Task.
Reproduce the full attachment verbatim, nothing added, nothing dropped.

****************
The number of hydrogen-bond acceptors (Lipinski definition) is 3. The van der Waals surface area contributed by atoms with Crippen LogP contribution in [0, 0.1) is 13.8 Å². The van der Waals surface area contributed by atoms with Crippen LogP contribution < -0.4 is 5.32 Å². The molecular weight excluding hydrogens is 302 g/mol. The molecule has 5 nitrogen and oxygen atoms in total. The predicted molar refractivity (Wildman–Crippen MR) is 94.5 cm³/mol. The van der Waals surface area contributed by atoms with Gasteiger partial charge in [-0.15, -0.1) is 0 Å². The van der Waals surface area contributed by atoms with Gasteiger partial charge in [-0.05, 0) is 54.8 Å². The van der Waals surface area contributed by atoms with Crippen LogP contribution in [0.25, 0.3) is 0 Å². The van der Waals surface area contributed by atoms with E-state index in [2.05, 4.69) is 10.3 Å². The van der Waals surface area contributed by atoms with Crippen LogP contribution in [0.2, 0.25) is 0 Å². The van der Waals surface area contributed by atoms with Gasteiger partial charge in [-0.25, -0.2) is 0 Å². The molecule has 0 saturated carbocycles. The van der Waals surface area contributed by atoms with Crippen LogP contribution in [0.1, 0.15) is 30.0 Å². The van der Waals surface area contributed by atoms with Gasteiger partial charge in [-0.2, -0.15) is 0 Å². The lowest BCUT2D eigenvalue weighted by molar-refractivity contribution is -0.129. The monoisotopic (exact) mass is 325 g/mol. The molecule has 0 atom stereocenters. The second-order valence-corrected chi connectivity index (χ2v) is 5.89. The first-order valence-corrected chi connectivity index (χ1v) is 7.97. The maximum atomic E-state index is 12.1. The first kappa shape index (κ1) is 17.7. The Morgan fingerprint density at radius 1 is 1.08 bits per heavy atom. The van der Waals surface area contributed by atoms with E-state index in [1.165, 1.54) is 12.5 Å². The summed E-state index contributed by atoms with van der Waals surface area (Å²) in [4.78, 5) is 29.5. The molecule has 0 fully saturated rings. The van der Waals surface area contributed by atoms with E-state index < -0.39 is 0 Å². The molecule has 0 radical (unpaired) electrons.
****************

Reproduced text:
The number of hydrogen-bond acceptors (Lipinski definition) is 3. The van der Waals surface area contributed by atoms with Crippen LogP contribution in [0, 0.1) is 13.8 Å². The van der Waals surface area contributed by atoms with Crippen LogP contribution < -0.4 is 5.32 Å². The molecular weight excluding hydrogens is 302 g/mol. The molecule has 5 nitrogen and oxygen atoms in total. The predicted molar refractivity (Wildman–Crippen MR) is 94.5 cm³/mol. The van der Waals surface area contributed by atoms with Gasteiger partial charge in [-0.15, -0.1) is 0 Å². The van der Waals surface area contributed by atoms with Gasteiger partial charge in [-0.05, 0) is 54.8 Å². The van der Waals surface area contributed by atoms with Crippen LogP contribution in [0.25, 0.3) is 0 Å². The van der Waals surface area contributed by atoms with E-state index in [2.05, 4.69) is 10.3 Å². The van der Waals surface area contributed by atoms with Crippen LogP contribution in [0.2, 0.25) is 0 Å². The van der Waals surface area contributed by atoms with Gasteiger partial charge in [-0.25, -0.2) is 0 Å². The molecule has 0 saturated carbocycles. The van der Waals surface area contributed by atoms with Crippen LogP contribution in [0.1, 0.15) is 30.0 Å². The van der Waals surface area contributed by atoms with Gasteiger partial charge in [-0.2, -0.15) is 0 Å². The lowest BCUT2D eigenvalue weighted by molar-refractivity contribution is -0.129. The monoisotopic (exact) mass is 325 g/mol. The molecule has 0 atom stereocenters. The second-order valence-corrected chi connectivity index (χ2v) is 5.89. The first-order valence-corrected chi connectivity index (χ1v) is 7.97. The maximum atomic E-state index is 12.1. The first kappa shape index (κ1) is 17.7. The Morgan fingerprint density at radius 1 is 1.08 bits per heavy atom. The van der Waals surface area contributed by atoms with E-state index in [1.165, 1.54) is 12.5 Å². The summed E-state index contributed by atoms with van der Waals surface area (Å²) in [4.78, 5) is 29.5. The molecule has 0 fully saturated rings. The van der Waals surface area contributed by atoms with E-state index < -0.39 is 0 Å². The molecule has 0 radical (unpaired) electrons.